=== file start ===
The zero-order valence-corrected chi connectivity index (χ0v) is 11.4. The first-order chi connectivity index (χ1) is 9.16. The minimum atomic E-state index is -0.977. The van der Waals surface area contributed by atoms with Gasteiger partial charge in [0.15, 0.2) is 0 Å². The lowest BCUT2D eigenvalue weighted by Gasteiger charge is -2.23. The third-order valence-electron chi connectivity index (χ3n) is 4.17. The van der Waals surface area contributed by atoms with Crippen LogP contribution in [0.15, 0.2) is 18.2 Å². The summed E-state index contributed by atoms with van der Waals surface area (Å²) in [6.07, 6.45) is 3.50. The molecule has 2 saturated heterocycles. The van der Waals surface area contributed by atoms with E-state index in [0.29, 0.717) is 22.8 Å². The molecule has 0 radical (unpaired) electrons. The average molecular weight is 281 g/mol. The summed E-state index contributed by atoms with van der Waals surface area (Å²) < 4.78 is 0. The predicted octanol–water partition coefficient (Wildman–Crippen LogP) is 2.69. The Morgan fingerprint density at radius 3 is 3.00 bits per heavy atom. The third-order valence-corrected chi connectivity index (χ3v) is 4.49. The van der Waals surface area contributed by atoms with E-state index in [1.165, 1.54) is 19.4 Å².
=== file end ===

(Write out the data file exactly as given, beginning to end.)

The zero-order valence-corrected chi connectivity index (χ0v) is 11.4. The first-order chi connectivity index (χ1) is 9.16. The minimum atomic E-state index is -0.977. The van der Waals surface area contributed by atoms with Gasteiger partial charge in [0.15, 0.2) is 0 Å². The lowest BCUT2D eigenvalue weighted by Gasteiger charge is -2.23. The third-order valence-electron chi connectivity index (χ3n) is 4.17. The van der Waals surface area contributed by atoms with Crippen LogP contribution in [0.15, 0.2) is 18.2 Å². The summed E-state index contributed by atoms with van der Waals surface area (Å²) in [6.07, 6.45) is 3.50. The molecule has 2 saturated heterocycles. The van der Waals surface area contributed by atoms with E-state index in [0.29, 0.717) is 22.8 Å². The molecule has 0 radical (unpaired) electrons. The average molecular weight is 281 g/mol. The summed E-state index contributed by atoms with van der Waals surface area (Å²) < 4.78 is 0. The predicted octanol–water partition coefficient (Wildman–Crippen LogP) is 2.69. The Morgan fingerprint density at radius 3 is 3.00 bits per heavy atom. The third-order valence-corrected chi connectivity index (χ3v) is 4.49. The van der Waals surface area contributed by atoms with E-state index in [1.165, 1.54) is 19.4 Å².